More than half of all Mississippians currently diagnosed with COVID-19 and nearly three-fourths of the virus’ current casualties are African American, the Mississippi State Department of Health revealed today. The race demographics confirm fears that the impact of the virus will be disproportionately distributed amongst the state’s black communities.
In recent weeks, the Jackson Free Press has repeatedly asked for racial breakdowns of COVID-19 testing, infection and mortality. Yesterday, at a press conference with Gov. Tate Reeves, State Epidemiologist Dr. Paul Byers acknowledged that more than 50% of COVID-19 infections and fatalities in Mississippi occurred in African Americans. The state health agency released detailed demographic data this morning.
Statewide, COVID-19 cases rose by 88, rising to 2,003 total across Mississippi. MSDH reported eight more fatalities, meaning 67 Mississippians have now died from complications from the novel coronavirus. MSDH released no new information on total statewide testing this morning. Yesterday, Byers confirmed that testing numbers, derived from the state’s Public Health Lab and private labs across Mississippi, reflected only complete tests.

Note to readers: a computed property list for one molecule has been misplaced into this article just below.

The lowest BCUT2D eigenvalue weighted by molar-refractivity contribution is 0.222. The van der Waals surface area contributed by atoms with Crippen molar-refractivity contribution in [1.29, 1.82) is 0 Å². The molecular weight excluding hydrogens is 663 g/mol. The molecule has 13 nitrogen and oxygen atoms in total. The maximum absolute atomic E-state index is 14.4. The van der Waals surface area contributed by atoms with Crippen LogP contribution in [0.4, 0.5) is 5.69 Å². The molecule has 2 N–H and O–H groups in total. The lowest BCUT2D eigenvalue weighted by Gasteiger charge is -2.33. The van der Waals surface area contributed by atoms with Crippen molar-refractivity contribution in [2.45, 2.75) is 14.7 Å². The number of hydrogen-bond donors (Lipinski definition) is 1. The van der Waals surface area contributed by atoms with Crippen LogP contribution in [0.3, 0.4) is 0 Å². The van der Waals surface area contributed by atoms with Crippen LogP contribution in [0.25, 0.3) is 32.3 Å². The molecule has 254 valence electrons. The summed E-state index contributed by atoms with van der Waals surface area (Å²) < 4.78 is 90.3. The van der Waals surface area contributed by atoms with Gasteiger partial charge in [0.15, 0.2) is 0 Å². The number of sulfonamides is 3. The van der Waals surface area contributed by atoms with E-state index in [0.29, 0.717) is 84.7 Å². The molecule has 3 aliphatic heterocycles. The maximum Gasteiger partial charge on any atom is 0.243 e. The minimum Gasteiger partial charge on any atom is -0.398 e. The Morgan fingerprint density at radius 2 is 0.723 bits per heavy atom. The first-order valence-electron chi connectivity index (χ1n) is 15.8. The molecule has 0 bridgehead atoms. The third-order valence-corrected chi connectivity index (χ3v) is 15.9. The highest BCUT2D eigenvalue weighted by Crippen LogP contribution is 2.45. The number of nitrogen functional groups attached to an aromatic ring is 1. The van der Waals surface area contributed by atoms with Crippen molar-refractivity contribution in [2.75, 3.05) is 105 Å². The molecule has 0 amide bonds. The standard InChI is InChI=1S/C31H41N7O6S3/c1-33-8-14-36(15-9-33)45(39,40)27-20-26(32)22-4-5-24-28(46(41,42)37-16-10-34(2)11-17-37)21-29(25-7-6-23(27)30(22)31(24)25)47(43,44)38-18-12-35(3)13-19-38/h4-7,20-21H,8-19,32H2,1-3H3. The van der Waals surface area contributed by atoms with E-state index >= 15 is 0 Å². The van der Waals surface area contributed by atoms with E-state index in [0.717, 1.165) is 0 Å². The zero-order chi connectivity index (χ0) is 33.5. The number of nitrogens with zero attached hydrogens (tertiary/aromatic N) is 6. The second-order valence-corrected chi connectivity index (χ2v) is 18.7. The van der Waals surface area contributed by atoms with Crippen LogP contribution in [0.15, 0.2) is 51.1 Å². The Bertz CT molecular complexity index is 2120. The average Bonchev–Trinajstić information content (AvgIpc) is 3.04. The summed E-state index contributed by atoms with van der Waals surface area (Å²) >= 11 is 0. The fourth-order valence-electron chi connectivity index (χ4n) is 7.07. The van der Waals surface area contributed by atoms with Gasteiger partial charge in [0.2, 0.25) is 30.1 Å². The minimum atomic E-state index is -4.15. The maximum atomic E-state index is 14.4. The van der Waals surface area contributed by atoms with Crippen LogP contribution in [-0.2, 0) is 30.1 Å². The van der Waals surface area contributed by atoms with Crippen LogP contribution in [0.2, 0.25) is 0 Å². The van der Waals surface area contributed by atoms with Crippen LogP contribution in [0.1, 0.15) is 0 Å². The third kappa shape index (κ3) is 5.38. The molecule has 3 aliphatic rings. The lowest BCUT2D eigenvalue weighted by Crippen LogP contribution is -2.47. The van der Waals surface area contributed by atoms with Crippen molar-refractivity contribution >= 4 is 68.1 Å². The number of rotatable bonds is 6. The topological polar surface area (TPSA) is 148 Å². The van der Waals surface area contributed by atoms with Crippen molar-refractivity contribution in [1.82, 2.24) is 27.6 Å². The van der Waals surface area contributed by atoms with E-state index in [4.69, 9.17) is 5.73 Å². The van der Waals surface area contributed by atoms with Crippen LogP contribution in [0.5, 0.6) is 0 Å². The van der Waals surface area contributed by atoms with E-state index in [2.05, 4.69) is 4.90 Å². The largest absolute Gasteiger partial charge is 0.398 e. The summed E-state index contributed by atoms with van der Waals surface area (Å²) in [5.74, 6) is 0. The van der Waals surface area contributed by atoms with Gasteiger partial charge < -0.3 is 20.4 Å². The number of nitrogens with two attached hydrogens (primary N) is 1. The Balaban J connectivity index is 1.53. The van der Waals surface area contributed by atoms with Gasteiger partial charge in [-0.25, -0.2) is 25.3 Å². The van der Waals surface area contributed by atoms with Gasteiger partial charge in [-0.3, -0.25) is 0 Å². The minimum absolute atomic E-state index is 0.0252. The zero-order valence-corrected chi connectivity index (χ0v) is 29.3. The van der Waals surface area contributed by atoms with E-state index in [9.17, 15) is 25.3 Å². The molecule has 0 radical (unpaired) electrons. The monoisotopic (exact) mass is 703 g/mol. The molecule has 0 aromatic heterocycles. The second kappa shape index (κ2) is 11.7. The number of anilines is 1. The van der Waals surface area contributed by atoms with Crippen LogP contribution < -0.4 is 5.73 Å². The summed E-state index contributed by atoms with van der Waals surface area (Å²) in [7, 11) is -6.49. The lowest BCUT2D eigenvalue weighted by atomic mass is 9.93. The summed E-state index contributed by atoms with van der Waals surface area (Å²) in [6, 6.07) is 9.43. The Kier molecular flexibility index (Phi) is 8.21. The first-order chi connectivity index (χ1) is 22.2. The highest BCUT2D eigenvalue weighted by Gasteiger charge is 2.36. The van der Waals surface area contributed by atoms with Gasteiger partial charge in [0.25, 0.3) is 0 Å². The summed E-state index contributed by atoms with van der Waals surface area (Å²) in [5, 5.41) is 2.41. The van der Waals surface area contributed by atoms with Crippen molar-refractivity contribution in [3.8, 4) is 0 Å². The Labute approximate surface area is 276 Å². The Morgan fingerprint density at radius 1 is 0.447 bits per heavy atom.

Racial demographics for testing totals have yet to appear on MSDH’s daily breakdown. That information may take time to discern. Rep. Jarvis Dortch, D-Jackson, said in a morning interview that State Health Officer Thomas Dobbs communicated to him that “around a third” of lab reports did not mention the patient’s race. Some clinicians reaching out to the Jackson Free Press on background confirmed that their reporting mechanisms for COVID-19 testing at private labs do not include ethnicity. Data for confirmed infections and fatalities, Dortch said, is likely still demographically accurate.